Pardon me while I vent. Yes, I’ve seen a lot as a career and executive coach for the last 12 years, and in my decades working in corporations. Sadly, I’ve seen people so stressed out and wounded by being laid off in insensitive ways, that they sometimes never fully recover. They become the walking wounded, and often end up working at a lower capacity, having lost trust and dignity. The repercussions of a brutal layoff can impact not only their self-esteem, livelihood, and professional capacities, but negatively impact their personal relationships and overall lifestyle.
It doesn’t have to be this way!! As a coach, I’ve had clients who come to me after a layoff, sad or disappointed that their jobs ended, but still holding their heads high, maintaining their confidence, and ready for new employment opportunities. These people were treated respectfully and emerge intact. On the other hand, I have seen people brutally laid off and walked out of their office as though they were common criminals. They were shocked by the layoff, given no advance warning, and truly suffer from symptoms of post traumatic stress.
COACH JOAN’S REMEDY!
If I were in charge of the layoff process I’d implement: Layoffs with Dignity. Here are the three BEST PRACTICES I would mandate:
COMMUNICATE: Management, at a certain point, has the responsibility to communicate when the winds of change will be impacting the company . Not all employees are politically tuned in or sensitive. Sometimes there are mergers and acquisitions that cannot be made public and managers are mandated not to say anything. But at a certain point, it becomes clear that jobs will be eliminated. It is at that point that the management has an obligation to give some kind of heads up to the employees. They might not know the details, but they can suggest that everyone document their achievements and skills, update resumes and linked in profiles and can spend a certain number of hours each week interviewing for new opportunities. And it means taking any phone calls from recruiters and perhaps reaching out. Employees are still obligated to complete their regular job responsibilities. Once a layoff has happened, it is vital that the organization let the community know that the employee has left, and if possible, acknowledge their contributions. It is disrespectful and sometimes eerie, especially for longterm contributors, to just disappear without a trace!! No closure is not a good thing for anyone. It makes the organization look bad for treating people disrespectfully. And it leaves room for rumors and gossip among the employees remaining and the larger community.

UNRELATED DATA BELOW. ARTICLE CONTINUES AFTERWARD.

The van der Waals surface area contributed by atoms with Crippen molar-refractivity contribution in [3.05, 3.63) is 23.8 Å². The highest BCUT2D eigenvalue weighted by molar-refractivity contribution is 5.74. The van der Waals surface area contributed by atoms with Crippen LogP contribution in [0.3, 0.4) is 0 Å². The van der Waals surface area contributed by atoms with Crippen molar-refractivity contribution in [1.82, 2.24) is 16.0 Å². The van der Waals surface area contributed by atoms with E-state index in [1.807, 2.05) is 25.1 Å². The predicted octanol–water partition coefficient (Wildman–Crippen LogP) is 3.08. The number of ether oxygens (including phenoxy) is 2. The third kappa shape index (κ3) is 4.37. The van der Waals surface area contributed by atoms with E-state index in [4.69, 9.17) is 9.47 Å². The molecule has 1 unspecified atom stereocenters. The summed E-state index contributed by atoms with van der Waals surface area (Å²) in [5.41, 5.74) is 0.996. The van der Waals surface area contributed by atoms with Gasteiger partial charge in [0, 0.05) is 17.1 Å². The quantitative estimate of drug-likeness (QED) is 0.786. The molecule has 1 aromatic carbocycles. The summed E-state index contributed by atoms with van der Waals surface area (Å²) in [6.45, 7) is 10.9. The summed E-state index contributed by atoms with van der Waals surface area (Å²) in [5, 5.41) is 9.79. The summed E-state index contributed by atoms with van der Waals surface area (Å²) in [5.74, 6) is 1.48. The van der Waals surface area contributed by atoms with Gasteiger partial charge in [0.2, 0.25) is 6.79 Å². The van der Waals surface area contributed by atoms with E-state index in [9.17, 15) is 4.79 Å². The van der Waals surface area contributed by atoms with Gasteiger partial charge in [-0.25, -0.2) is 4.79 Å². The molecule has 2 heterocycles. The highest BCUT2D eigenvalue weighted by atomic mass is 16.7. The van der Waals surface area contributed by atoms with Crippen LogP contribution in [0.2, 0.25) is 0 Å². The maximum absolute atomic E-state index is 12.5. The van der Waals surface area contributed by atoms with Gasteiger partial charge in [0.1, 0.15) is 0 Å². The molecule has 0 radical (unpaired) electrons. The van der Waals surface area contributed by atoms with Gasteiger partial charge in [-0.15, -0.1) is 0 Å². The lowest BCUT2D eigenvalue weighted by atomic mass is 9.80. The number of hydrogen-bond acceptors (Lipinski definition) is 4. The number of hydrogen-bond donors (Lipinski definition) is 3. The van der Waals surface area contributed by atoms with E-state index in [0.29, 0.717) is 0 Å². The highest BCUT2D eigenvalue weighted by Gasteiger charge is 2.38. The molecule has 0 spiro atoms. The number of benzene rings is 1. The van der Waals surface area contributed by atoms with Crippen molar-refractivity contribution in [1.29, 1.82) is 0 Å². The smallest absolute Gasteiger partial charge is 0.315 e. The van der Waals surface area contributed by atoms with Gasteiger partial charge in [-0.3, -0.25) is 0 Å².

ASK FOR INPUT: In some cases an organization can see that profits are trending downward, competition is getting more fierce or other factors that indicate the need for contracting workers is on the horizon. In one instance, a non profit knew that they would require a different kind of executive director, but they didn’t tell her about it. So instead of giving her a heads up that they would be looking for a new leader, they waited until they lined up the new person and quickly fired her after 30 years of service, with no notice. Yes, they gave her severance, but the humiliation and shock was overwhelming. And it didn’t have to be that way. They could have let her know that their requirements in a leader had shifted, they now needed someone with excellent financial management skills and could they could with her to create a new position or would she like to move on? They could have respected her contributions as a key member of the team for decades rather than go behind her back and eliminate her in a legal but highly unethical and painful way.
POST-LAYOFF SUPPORT SERVICES : This is an important one. They organization can recognize that the employees are being laid off through no fault of their own. So they can provide short or long term outplacement services that provide resume and Linkedin preparation, interview skills, and other ways to help to get a new job.
We, as a society, need to expect decency in our employers. Our jobs and careers are more than a paycheck. They often provide the structure to our days, to our lives, they provide social interaction, they provide an extension of our identity. So the practice of taking people into a small room and being told their services are no longer needed and then being asked to clear out their workspace and then walked out the door like a criminal, it is not only unethical but it is emotionally painful and I believe almost abusive.
Yes, let’s move to a new normal in layoff practices. YES, layoffs can be done with some dignity.
Onward to a more enlightened workplace, one that treats employees with dignity, even during layoffs.
Lately I’ve had clients in their 50s and 60s who are facing a dilemma. They’ve
been laid off, their company has been bought or merged, or they just see signs that their current
job is ending. They are not sure what to do next. Some are